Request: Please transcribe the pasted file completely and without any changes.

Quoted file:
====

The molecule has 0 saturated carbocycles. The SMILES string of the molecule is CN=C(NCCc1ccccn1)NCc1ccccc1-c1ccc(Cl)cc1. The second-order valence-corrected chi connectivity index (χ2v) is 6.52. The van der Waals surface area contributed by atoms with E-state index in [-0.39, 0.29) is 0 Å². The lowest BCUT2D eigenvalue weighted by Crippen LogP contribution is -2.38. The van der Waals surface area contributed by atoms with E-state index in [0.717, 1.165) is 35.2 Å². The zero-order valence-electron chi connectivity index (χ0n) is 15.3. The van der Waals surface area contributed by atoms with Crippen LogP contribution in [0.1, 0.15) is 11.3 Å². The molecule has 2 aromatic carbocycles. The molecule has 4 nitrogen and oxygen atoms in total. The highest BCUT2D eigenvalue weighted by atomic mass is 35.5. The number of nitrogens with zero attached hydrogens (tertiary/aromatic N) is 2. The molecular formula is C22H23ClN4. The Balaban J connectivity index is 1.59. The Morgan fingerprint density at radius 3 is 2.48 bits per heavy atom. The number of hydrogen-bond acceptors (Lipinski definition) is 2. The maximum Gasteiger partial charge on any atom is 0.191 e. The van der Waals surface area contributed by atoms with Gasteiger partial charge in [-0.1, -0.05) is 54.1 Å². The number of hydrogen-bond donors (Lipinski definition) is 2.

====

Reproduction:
The molecule has 0 saturated carbocycles. The SMILES string of the molecule is CN=C(NCCc1ccccn1)NCc1ccccc1-c1ccc(Cl)cc1. The second-order valence-corrected chi connectivity index (χ2v) is 6.52. The van der Waals surface area contributed by atoms with E-state index in [-0.39, 0.29) is 0 Å². The lowest BCUT2D eigenvalue weighted by Crippen LogP contribution is -2.38. The van der Waals surface area contributed by atoms with E-state index in [0.717, 1.165) is 35.2 Å². The zero-order valence-electron chi connectivity index (χ0n) is 15.3. The van der Waals surface area contributed by atoms with Crippen LogP contribution in [0.1, 0.15) is 11.3 Å². The molecule has 2 aromatic carbocycles. The molecule has 4 nitrogen and oxygen atoms in total. The highest BCUT2D eigenvalue weighted by atomic mass is 35.5. The number of nitrogens with zero attached hydrogens (tertiary/aromatic N) is 2. The molecular formula is C22H23ClN4. The Balaban J connectivity index is 1.59. The Morgan fingerprint density at radius 3 is 2.48 bits per heavy atom. The number of hydrogen-bond acceptors (Lipinski definition) is 2. The maximum Gasteiger partial charge on any atom is 0.191 e. The van der Waals surface area contributed by atoms with Gasteiger partial charge in [-0.1, -0.05) is 54.1 Å². The number of hydrogen-bond donors (Lipinski definition) is 2.